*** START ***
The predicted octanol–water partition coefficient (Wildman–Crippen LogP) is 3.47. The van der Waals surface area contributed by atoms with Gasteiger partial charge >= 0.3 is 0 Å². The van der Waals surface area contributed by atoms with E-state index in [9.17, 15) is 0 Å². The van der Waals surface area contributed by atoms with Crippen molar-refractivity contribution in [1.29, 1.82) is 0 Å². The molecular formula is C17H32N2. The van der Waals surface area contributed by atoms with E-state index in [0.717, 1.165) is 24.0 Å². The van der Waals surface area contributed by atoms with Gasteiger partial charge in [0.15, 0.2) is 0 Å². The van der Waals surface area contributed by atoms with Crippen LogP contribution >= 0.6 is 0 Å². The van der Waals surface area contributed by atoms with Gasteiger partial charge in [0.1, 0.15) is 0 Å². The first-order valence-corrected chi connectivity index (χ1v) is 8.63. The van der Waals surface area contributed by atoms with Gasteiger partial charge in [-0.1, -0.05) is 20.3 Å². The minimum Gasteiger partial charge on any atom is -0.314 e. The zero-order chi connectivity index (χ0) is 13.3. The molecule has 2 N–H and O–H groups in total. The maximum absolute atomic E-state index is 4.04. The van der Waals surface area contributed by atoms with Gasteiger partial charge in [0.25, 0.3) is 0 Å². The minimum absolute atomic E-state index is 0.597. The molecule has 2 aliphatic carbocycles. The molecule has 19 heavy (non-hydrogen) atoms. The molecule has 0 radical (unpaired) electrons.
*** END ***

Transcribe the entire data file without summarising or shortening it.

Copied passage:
The predicted octanol–water partition coefficient (Wildman–Crippen LogP) is 3.47. The van der Waals surface area contributed by atoms with Gasteiger partial charge >= 0.3 is 0 Å². The van der Waals surface area contributed by atoms with E-state index in [9.17, 15) is 0 Å². The van der Waals surface area contributed by atoms with Crippen molar-refractivity contribution in [1.29, 1.82) is 0 Å². The molecular formula is C17H32N2. The van der Waals surface area contributed by atoms with E-state index in [0.717, 1.165) is 24.0 Å². The van der Waals surface area contributed by atoms with Gasteiger partial charge in [0.15, 0.2) is 0 Å². The van der Waals surface area contributed by atoms with Crippen LogP contribution >= 0.6 is 0 Å². The van der Waals surface area contributed by atoms with Gasteiger partial charge in [0.1, 0.15) is 0 Å². The first-order valence-corrected chi connectivity index (χ1v) is 8.63. The van der Waals surface area contributed by atoms with Gasteiger partial charge in [-0.1, -0.05) is 20.3 Å². The minimum Gasteiger partial charge on any atom is -0.314 e. The zero-order chi connectivity index (χ0) is 13.3. The molecule has 2 N–H and O–H groups in total. The maximum absolute atomic E-state index is 4.04. The van der Waals surface area contributed by atoms with Gasteiger partial charge in [0.25, 0.3) is 0 Å². The minimum absolute atomic E-state index is 0.597. The molecule has 2 aliphatic carbocycles. The molecule has 19 heavy (non-hydrogen) atoms. The molecule has 0 radical (unpaired) electrons.